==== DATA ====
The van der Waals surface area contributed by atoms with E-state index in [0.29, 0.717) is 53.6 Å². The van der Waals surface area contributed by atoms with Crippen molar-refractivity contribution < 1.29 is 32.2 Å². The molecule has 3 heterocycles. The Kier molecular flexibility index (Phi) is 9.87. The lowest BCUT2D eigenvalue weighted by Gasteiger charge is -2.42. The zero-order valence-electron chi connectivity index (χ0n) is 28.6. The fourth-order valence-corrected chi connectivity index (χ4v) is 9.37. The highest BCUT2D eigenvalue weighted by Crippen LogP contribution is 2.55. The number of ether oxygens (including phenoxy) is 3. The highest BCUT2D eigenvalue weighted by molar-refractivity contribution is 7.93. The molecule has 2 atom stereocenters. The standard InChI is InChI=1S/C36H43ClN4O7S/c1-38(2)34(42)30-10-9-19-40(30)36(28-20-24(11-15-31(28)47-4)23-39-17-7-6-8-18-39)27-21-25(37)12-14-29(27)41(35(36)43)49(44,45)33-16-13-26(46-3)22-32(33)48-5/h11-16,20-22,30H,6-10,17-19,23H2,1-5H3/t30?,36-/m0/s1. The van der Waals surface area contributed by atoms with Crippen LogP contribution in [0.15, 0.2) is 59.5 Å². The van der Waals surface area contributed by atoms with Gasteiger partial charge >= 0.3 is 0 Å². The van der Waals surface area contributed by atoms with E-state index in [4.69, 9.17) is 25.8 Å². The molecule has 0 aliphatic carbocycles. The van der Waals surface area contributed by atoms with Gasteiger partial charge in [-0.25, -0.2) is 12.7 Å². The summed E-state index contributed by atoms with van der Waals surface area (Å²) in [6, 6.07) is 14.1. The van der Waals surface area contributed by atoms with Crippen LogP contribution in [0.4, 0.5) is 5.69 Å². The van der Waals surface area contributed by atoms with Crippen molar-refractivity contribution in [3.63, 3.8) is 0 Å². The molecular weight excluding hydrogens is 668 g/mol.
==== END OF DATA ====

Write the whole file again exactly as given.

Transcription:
The van der Waals surface area contributed by atoms with E-state index in [0.29, 0.717) is 53.6 Å². The van der Waals surface area contributed by atoms with Crippen molar-refractivity contribution < 1.29 is 32.2 Å². The molecule has 3 heterocycles. The Kier molecular flexibility index (Phi) is 9.87. The lowest BCUT2D eigenvalue weighted by Gasteiger charge is -2.42. The zero-order valence-electron chi connectivity index (χ0n) is 28.6. The fourth-order valence-corrected chi connectivity index (χ4v) is 9.37. The highest BCUT2D eigenvalue weighted by Crippen LogP contribution is 2.55. The number of ether oxygens (including phenoxy) is 3. The highest BCUT2D eigenvalue weighted by molar-refractivity contribution is 7.93. The molecule has 2 atom stereocenters. The standard InChI is InChI=1S/C36H43ClN4O7S/c1-38(2)34(42)30-10-9-19-40(30)36(28-20-24(11-15-31(28)47-4)23-39-17-7-6-8-18-39)27-21-25(37)12-14-29(27)41(35(36)43)49(44,45)33-16-13-26(46-3)22-32(33)48-5/h11-16,20-22,30H,6-10,17-19,23H2,1-5H3/t30?,36-/m0/s1. The van der Waals surface area contributed by atoms with Crippen LogP contribution in [0.15, 0.2) is 59.5 Å². The van der Waals surface area contributed by atoms with Gasteiger partial charge >= 0.3 is 0 Å². The van der Waals surface area contributed by atoms with E-state index in [4.69, 9.17) is 25.8 Å². The molecule has 0 aliphatic carbocycles. The van der Waals surface area contributed by atoms with Gasteiger partial charge in [-0.25, -0.2) is 12.7 Å². The summed E-state index contributed by atoms with van der Waals surface area (Å²) in [6, 6.07) is 14.1. The van der Waals surface area contributed by atoms with Crippen LogP contribution in [0.4, 0.5) is 5.69 Å². The van der Waals surface area contributed by atoms with Crippen molar-refractivity contribution in [3.63, 3.8) is 0 Å². The molecular weight excluding hydrogens is 668 g/mol.